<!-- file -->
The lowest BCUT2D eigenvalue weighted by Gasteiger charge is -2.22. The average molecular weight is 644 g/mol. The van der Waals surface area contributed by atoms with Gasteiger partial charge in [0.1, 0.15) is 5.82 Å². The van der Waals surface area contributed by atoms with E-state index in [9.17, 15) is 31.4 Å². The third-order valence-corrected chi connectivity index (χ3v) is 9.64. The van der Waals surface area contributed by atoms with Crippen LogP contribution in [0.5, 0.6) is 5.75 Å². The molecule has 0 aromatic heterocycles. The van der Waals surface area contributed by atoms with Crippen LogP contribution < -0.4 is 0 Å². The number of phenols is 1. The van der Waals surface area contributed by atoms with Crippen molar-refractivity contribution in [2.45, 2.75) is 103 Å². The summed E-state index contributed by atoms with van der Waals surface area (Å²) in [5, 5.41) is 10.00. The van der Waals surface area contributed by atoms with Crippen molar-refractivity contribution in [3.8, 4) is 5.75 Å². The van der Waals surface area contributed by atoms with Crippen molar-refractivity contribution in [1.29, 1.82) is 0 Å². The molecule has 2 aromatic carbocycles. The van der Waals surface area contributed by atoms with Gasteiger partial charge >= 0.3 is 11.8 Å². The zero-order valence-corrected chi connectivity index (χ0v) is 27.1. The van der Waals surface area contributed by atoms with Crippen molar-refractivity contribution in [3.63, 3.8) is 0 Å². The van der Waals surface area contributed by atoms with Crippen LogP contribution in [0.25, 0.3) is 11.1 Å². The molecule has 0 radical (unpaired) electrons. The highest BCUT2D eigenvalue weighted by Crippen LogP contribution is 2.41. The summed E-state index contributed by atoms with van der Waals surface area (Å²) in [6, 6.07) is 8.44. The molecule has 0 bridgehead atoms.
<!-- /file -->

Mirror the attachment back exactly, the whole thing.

The lowest BCUT2D eigenvalue weighted by Gasteiger charge is -2.22. The average molecular weight is 644 g/mol. The van der Waals surface area contributed by atoms with Gasteiger partial charge in [0.1, 0.15) is 5.82 Å². The van der Waals surface area contributed by atoms with E-state index in [9.17, 15) is 31.4 Å². The third-order valence-corrected chi connectivity index (χ3v) is 9.64. The van der Waals surface area contributed by atoms with Crippen LogP contribution in [0.5, 0.6) is 5.75 Å². The molecule has 0 aromatic heterocycles. The van der Waals surface area contributed by atoms with Crippen LogP contribution < -0.4 is 0 Å². The number of phenols is 1. The van der Waals surface area contributed by atoms with Crippen molar-refractivity contribution in [2.45, 2.75) is 103 Å². The summed E-state index contributed by atoms with van der Waals surface area (Å²) in [5, 5.41) is 10.00. The van der Waals surface area contributed by atoms with Crippen molar-refractivity contribution in [3.8, 4) is 5.75 Å². The van der Waals surface area contributed by atoms with Crippen molar-refractivity contribution in [1.29, 1.82) is 0 Å². The molecule has 2 aromatic carbocycles. The van der Waals surface area contributed by atoms with Gasteiger partial charge >= 0.3 is 11.8 Å². The zero-order valence-corrected chi connectivity index (χ0v) is 27.1. The van der Waals surface area contributed by atoms with Crippen molar-refractivity contribution in [3.63, 3.8) is 0 Å². The van der Waals surface area contributed by atoms with Crippen LogP contribution in [0.25, 0.3) is 11.1 Å². The molecule has 0 radical (unpaired) electrons. The highest BCUT2D eigenvalue weighted by Crippen LogP contribution is 2.41. The summed E-state index contributed by atoms with van der Waals surface area (Å²) in [6, 6.07) is 8.44. The molecule has 0 bridgehead atoms.